9 On Your Side Immigration Watch
Hospital to wife: pull plug or send Mexican immigrant back to Mexico
Reporter: Steve Nuñez
PHOENIX, Ariz. (KGUN9-TV) - It's now a case of life or death. The wife of a comatose Mexican immigrant claims a Phoenix hospital is putting money and immigration status over the life of her husband. Loved one's say there's more to this story: federal immigration laws fail to reward those who are doing the right thing by coming across legally.
Evelyn, the wife of 23-year old Jesus Cornelio, who is currently being treated at Banner Good Samaritan Medical Center, said she's faced with a with a difficult decision: take her husband off of life support.
"Which means take him to my house or take him where I want him to be for the last few minutes," said Cornelio. "I don't know what to feel, stress, sad, I can't even cry anymore."
If not, Evelyn claims the hospital told her it'll take her brain injured husband to Mexico for further treatment.
9 On Your Side Reporter Steve Nuñez asked: "Why not just take him back to Mexico?"
"He belongs here," said Cornelio. "All of his family is here."
Jesus suffered an aneurism while playing soccer ten days ago.
So far, Evelyn said he's incurred thousands of dollars in medical expenses. The state's medicare system denied his insurance coverage because he's not a U.S. Citizen.
Evelyn claims Jesus appears to be responding to commands and is showing signs of movement in his arms and legs.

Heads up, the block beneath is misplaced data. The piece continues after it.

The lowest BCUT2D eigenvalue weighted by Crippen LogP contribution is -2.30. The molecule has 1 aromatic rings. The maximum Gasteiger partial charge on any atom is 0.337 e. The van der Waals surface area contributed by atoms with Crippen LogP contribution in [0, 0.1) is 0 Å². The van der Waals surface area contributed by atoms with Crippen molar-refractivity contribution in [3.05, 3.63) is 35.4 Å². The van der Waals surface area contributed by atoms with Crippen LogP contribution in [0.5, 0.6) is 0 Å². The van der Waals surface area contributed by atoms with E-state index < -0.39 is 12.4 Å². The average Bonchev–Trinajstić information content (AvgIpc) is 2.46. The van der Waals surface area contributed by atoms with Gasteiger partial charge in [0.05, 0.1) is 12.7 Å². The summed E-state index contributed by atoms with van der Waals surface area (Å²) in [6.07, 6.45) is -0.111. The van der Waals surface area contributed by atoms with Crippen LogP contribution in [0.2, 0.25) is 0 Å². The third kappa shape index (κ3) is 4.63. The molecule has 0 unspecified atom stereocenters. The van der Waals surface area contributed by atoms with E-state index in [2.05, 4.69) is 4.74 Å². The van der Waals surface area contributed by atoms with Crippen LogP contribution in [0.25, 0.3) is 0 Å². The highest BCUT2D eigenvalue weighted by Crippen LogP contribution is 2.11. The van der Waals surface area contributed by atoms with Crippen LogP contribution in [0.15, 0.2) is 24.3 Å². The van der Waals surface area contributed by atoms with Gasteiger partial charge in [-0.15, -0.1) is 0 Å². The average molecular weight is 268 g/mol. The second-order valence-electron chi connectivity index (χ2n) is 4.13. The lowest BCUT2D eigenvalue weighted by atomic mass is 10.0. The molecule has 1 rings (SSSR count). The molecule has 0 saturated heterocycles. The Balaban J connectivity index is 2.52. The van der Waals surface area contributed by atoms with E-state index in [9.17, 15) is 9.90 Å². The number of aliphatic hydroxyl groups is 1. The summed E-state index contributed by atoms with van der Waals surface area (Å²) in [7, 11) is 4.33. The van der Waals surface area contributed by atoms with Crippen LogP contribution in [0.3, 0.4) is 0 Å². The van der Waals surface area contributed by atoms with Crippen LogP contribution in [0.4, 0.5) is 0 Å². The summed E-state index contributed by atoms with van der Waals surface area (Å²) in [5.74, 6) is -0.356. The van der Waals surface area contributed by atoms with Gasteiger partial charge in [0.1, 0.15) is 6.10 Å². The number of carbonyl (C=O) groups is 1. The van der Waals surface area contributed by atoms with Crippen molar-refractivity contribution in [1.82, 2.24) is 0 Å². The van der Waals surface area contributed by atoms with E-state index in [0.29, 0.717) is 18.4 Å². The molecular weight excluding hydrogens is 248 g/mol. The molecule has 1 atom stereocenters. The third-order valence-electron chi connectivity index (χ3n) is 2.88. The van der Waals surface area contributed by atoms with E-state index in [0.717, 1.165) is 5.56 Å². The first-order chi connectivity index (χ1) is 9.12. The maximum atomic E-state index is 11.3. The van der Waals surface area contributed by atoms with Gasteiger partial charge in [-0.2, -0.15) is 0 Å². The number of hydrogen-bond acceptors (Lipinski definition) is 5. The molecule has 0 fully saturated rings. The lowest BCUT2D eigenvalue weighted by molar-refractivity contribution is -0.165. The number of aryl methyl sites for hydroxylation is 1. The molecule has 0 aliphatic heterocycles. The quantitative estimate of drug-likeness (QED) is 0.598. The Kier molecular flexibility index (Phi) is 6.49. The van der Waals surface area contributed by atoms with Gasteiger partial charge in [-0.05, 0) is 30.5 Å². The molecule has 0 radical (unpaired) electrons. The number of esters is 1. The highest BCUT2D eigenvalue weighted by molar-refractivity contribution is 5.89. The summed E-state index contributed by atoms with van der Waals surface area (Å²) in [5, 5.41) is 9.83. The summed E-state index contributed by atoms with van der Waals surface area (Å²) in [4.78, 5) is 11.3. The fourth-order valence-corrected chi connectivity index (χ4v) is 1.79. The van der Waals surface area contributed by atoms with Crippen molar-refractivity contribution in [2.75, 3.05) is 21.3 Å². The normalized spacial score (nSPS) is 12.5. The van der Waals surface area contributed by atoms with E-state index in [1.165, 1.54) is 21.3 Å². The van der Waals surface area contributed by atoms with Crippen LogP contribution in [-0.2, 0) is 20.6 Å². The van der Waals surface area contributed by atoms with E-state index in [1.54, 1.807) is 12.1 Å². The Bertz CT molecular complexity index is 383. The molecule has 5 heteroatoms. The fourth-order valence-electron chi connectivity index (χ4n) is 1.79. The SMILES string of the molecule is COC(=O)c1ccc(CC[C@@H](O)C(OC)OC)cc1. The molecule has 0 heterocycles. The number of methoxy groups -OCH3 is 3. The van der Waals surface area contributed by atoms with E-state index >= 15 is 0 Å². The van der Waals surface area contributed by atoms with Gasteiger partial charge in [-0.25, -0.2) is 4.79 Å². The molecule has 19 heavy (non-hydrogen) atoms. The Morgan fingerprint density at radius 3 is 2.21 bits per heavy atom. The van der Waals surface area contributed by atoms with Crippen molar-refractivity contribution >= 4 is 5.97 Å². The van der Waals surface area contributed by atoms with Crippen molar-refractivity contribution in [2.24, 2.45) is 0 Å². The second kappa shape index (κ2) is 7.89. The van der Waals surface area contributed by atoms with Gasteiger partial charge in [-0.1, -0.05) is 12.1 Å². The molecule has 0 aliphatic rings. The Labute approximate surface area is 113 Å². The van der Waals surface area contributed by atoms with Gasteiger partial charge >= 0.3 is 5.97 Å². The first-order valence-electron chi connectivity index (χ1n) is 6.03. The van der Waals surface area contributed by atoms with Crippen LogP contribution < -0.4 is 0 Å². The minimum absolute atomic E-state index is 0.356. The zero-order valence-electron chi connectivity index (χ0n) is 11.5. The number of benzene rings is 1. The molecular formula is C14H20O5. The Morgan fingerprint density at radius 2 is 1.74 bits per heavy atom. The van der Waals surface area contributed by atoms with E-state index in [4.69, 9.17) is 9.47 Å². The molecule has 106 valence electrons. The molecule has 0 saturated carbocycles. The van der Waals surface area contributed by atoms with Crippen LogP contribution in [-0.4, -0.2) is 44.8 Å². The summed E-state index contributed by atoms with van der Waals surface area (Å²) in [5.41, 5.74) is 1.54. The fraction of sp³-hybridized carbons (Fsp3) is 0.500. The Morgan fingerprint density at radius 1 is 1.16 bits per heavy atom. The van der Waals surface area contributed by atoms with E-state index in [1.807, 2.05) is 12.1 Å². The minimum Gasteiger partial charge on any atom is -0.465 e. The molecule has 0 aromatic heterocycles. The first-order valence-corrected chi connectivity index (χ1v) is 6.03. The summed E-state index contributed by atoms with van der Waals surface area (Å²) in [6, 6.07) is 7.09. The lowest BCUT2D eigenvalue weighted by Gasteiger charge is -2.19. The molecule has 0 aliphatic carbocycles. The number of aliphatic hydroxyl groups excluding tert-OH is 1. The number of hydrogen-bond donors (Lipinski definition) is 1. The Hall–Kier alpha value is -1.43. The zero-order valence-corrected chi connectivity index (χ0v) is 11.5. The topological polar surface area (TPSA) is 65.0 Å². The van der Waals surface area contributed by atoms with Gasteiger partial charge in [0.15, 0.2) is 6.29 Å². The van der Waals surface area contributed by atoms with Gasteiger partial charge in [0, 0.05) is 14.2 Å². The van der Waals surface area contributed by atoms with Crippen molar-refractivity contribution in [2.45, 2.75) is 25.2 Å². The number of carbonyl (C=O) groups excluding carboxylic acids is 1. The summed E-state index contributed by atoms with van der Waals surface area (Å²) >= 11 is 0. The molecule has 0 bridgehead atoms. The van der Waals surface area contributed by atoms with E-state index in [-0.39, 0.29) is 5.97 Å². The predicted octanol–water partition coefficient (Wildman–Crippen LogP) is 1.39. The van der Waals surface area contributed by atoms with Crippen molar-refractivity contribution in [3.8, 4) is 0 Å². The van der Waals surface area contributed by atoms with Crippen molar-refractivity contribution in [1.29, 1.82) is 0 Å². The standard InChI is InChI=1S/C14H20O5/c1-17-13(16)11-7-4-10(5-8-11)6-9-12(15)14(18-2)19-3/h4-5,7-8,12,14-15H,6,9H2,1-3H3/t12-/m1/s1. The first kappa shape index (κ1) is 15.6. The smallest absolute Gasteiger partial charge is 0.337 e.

"A person who has a second chance at life and is demonstrating to us that he is going to make it through is demonstrating to us, can't show that to us, because of his immigration status and because of money," said a tearful Cornelio.
She said due to media coverage, the hospital has since extended the deadline six more days.
Good Samaritan declined direct comment due to privacy regulations but issued a statement to the media.
It reads: "Banner Health recognizes that the situation involving Mr. Jesus Cornelio, his wife Evelyn and their family is challenging. Our focus remains on insuring the best options for the ongoing care of Mr. Cornelio. Without the family's consent we are unable to discuss this matter further due to privacy regulations. We are hopeful that Mrs. Cornelio will further consider the care options for her husband that were presented to her."
Jesus, who came to the U.S. legally ten years ago just received his social security card on Saturday.
Loved ones are now trying to raise money to help pay some of his medical bills.
Lilly Romo, who teaches at an English Learning school, said Cornelio's story should serve as a call for comprehensive immigration reform.
"For him to be in this limbo, it's really, really sad," said Romo. "It's a matter of justice and humanity as well and I know people say the law is the law, I understand that, but that's because of a lack of comprehensive immigration reform."
Meanwhile, Evelyn who is expected to meet with hospital officials again on Monday, October 3rd, holds on to hope.
"They put the feeding tube in him yesterday.>
Now, in order for someone to qualify for state medicare coverage, federal immigration law requires that person to live in the country legally for five years.
The state said while its rare, hospitals have sent uninsured patients back to Mexico.